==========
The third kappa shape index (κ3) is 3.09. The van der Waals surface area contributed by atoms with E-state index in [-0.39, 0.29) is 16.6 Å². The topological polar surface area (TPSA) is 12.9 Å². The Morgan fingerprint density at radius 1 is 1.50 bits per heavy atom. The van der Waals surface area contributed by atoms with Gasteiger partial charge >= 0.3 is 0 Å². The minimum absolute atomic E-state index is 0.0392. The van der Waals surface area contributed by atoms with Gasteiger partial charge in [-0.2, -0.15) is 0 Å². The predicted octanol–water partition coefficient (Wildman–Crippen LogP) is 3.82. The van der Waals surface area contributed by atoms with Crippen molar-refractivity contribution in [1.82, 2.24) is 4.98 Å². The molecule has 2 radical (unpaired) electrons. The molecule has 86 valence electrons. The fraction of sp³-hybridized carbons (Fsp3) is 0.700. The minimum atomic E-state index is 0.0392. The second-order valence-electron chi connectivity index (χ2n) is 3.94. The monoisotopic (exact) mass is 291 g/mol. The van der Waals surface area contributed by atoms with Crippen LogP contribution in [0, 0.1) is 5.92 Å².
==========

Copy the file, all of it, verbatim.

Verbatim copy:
The third kappa shape index (κ3) is 3.09. The van der Waals surface area contributed by atoms with E-state index in [-0.39, 0.29) is 16.6 Å². The topological polar surface area (TPSA) is 12.9 Å². The Morgan fingerprint density at radius 1 is 1.50 bits per heavy atom. The van der Waals surface area contributed by atoms with Gasteiger partial charge >= 0.3 is 0 Å². The minimum absolute atomic E-state index is 0.0392. The van der Waals surface area contributed by atoms with Gasteiger partial charge in [-0.2, -0.15) is 0 Å². The predicted octanol–water partition coefficient (Wildman–Crippen LogP) is 3.82. The van der Waals surface area contributed by atoms with Crippen molar-refractivity contribution in [1.82, 2.24) is 4.98 Å². The molecule has 2 radical (unpaired) electrons. The molecule has 86 valence electrons. The fraction of sp³-hybridized carbons (Fsp3) is 0.700. The minimum atomic E-state index is 0.0392. The second-order valence-electron chi connectivity index (χ2n) is 3.94. The monoisotopic (exact) mass is 291 g/mol. The van der Waals surface area contributed by atoms with Crippen LogP contribution in [0, 0.1) is 5.92 Å².